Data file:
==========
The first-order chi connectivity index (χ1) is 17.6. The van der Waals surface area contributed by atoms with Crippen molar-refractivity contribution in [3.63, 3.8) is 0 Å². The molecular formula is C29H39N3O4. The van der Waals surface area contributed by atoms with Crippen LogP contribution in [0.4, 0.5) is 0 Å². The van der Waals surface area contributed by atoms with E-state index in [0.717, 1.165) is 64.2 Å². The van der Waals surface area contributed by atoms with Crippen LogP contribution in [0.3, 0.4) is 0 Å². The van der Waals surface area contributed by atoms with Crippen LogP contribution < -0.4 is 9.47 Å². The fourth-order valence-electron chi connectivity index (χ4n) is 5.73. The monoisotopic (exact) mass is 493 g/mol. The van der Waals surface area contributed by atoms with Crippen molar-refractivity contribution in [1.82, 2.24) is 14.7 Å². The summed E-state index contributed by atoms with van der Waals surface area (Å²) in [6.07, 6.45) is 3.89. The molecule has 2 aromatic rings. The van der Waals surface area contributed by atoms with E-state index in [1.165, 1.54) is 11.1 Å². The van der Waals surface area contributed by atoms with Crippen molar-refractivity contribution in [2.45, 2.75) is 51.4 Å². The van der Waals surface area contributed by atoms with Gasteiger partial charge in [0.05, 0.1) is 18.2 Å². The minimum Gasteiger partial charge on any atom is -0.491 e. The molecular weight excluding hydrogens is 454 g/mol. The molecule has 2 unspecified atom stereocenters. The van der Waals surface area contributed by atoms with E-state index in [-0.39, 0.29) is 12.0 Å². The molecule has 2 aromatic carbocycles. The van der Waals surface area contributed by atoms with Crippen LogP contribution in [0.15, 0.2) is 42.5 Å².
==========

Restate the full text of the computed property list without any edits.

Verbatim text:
The first-order chi connectivity index (χ1) is 17.6. The van der Waals surface area contributed by atoms with Crippen molar-refractivity contribution in [3.63, 3.8) is 0 Å². The molecular formula is C29H39N3O4. The van der Waals surface area contributed by atoms with Crippen LogP contribution in [0.4, 0.5) is 0 Å². The van der Waals surface area contributed by atoms with E-state index in [0.717, 1.165) is 64.2 Å². The van der Waals surface area contributed by atoms with Crippen LogP contribution in [0.3, 0.4) is 0 Å². The van der Waals surface area contributed by atoms with Crippen LogP contribution < -0.4 is 9.47 Å². The fourth-order valence-electron chi connectivity index (χ4n) is 5.73. The monoisotopic (exact) mass is 493 g/mol. The van der Waals surface area contributed by atoms with Crippen molar-refractivity contribution in [1.82, 2.24) is 14.7 Å². The summed E-state index contributed by atoms with van der Waals surface area (Å²) in [6.07, 6.45) is 3.89. The molecule has 2 aromatic rings. The van der Waals surface area contributed by atoms with E-state index in [1.165, 1.54) is 11.1 Å². The van der Waals surface area contributed by atoms with Crippen molar-refractivity contribution in [2.45, 2.75) is 51.4 Å². The van der Waals surface area contributed by atoms with Gasteiger partial charge in [0.05, 0.1) is 18.2 Å². The minimum Gasteiger partial charge on any atom is -0.491 e. The molecular weight excluding hydrogens is 454 g/mol. The molecule has 2 unspecified atom stereocenters. The van der Waals surface area contributed by atoms with E-state index in [-0.39, 0.29) is 12.0 Å². The molecule has 2 aromatic carbocycles. The van der Waals surface area contributed by atoms with Crippen LogP contribution in [0.15, 0.2) is 42.5 Å².